Status: 02.10.2023, 08:53 a.m.
Wind turbines in Saxony-Anhalt: The further the expansion progresses, the more important the question of recycling becomes. © Wolfram Weber/Imago
More wind power is the goal, not only in Germany. But when the turbines are getting on in years, their rotor blades are difficult to recycle.
Almost 30,000 wind turbines were turning in Germany in 2022. They generate 25.9 percent of Germany's electricity and are expected to make an even greater contribution in the future as part of the energy transition. However, the more plants are added and the older the existing ones become, the more the question of recycling comes into focus. "At present, the quantities that have to be dismantled are still so small that we are actually still ahead of the really big wave and have time to further develop technical solutions," says Steffen Czichon, head of the rotor blades department at the Fraunhofer Institute for Wind Energy Systems. On the other hand, the Federal Environment Agency expects almost 20,400 tonnes of waste to be generated by rotor blades alone over the next 000 years.
When it comes to recycling wind turbines, the foundation and tower are the smaller problem. They are mainly made of steel and concrete, for which there are established recycling processes. The rotor blades, on the other hand, which are often 50 or 60 meters long and can weigh more than 20 tons, consist not only of wood, metal and adhesive, but also of fiber-reinforced plastics. In older models, this is usually glass-fibre reinforced, in newer carbon fibre amplifiers it is plastic – and in both cases the individual components are difficult to separate from each other. Researchers and companies are therefore working to find solutions.
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Wind turbines profitable longer than expected
Until last year, the Bremen-based company Neowa recycled rotor blades made of glass-fibre reinforced plastic (GRP) by means of co-processing. In this process, the material is shredded and processed into granules that are used as a substitute fuel in the cement industry. At the same time, the glass content replaces part of the sand used in cement production.
But last year, operations were discontinued, says managing director Mika Lange, because the number of rotor blades had fallen sharply. The reason: Some of the wind turbines will be operated longer than the planned 20 years, as they are technically in order; thanks to the increase in energy prices, they will still be profitable even if the state subsidy expires after 20 years. Other sites are still waiting for approval to replace the old wind turbines with larger and more powerful turbines and are not yet dismantling them.
Further use as decking
At some point, however, these rotor blades will also have to be recycled. The Danish company Continuum is therefore currently planning to build several recycling factories. There, the rotor blades are to be shredded in order to be able to use them to produce composite material for kitchen worktops or panels for the construction industry. According to the company, the finished panels are made of 92 percent recycled material.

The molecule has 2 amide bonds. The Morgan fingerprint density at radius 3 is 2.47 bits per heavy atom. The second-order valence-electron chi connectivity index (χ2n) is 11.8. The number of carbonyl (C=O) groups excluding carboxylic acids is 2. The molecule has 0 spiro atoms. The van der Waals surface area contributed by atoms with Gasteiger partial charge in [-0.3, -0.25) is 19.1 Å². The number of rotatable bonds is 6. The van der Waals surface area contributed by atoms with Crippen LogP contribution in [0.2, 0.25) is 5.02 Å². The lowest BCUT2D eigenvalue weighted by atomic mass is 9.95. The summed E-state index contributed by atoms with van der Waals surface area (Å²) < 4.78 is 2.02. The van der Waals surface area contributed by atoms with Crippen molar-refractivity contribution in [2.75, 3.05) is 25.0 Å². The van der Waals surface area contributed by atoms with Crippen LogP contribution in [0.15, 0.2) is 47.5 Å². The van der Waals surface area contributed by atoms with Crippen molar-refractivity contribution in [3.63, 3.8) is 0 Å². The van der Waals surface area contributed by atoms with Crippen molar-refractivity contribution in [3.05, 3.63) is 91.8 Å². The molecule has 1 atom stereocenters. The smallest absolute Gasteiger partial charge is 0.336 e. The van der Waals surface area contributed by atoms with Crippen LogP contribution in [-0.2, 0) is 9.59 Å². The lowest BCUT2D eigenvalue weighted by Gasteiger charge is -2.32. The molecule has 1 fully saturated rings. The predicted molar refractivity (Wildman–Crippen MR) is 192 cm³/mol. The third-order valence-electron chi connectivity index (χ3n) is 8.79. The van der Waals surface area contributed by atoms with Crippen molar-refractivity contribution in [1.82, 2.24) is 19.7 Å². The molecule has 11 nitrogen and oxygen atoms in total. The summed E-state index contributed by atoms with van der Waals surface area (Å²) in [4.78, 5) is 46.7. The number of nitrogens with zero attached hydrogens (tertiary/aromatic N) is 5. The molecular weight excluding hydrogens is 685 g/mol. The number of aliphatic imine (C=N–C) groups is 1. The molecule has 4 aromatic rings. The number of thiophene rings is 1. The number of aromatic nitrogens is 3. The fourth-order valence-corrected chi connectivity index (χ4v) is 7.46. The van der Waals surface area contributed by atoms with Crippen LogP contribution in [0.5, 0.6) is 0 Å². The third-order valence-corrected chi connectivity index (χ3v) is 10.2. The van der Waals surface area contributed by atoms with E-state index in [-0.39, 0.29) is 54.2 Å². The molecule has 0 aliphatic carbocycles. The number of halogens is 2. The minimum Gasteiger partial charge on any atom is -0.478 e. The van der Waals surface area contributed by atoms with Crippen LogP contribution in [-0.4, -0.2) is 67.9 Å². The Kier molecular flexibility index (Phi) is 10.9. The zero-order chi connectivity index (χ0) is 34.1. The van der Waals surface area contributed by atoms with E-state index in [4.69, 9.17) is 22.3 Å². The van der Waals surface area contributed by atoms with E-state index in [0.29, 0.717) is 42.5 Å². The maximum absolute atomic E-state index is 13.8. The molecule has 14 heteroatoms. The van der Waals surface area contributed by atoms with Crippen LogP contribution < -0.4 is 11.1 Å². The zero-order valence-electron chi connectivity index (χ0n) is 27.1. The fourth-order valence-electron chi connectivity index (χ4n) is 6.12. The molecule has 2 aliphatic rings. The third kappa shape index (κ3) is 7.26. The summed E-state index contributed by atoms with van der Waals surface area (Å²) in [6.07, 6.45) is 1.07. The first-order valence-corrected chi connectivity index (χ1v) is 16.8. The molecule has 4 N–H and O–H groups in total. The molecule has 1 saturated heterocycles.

In addition, the process has the advantage that it should drastically reduce the CO₂ emissions generated by the currently used combustion and processing of rotor blade residues in cement factories. How exactly, Continuum does not want to explain. The first factory is scheduled for completion at the beginning of 2024, and five are planned throughout Europe, one of them in Germany. The factories will be powered by electricity from renewable sources and will each process around 36,000 tonnes of GRP per year.
The company Novotech in Aschersleben in Saxony-Anhalt also recycles GRP waste by means of mechanical recycling: The blades are shredded into a coarse powder, which is formed with wood chips and other additives at 170 degrees to form decking boards, which are made up to 30 percent from a rotor blade.
Closing recycling chains
In order to simplify recycling in the future, it is important to plan the final steps in the design process of the product and to design rotor blades in such a way that their starting materials can be separated more easily than before. Siemens Gamesa, for example, has developed the "RecyclableBlade", which uses a new resin whose chemical structure enables the separation of the different components. With a mild acid solution, resin, glass fibers and wood can be separated from each other and then reused in the construction industry, for consumer goods or in the automotive industry.
The German start-up Voodin Blades, together with a Finnish wood-based materials producer, is developing lighter rotor blades made of laminated veneer lumber. They are currently testing a 20-meter blade, with an 80-meter rotor blade planned next.
No circular economy at the moment
However, current recycling approaches do not yet lead to a true circular economy. So far, the materials have been reused, but the resulting product is usually of inferior quality – a classic downcycling. Research is still underway on how the existing concepts can be improved so that higher material values are achieved and energy consumption is reduced.
And politicians are also called upon. After all, a RecyclableBlade is far from being a "blade that will be recycled," says Steffen Czichon of the Fraunhofer Institute. "I always compare it to coffee cups. It's nice if they're compostable. But if I burn them, it doesn't help. And it's the same with recyclable rotor blades."
That is why it is very important to work on a closed recycling chain, for example by setting up central collection points for old rotor blades. However, this would require even clearer political framework conditions – and these have been lacking so far. But the expansion of wind energy is higher on the list of priorities than recycling. (Sarah Kröger)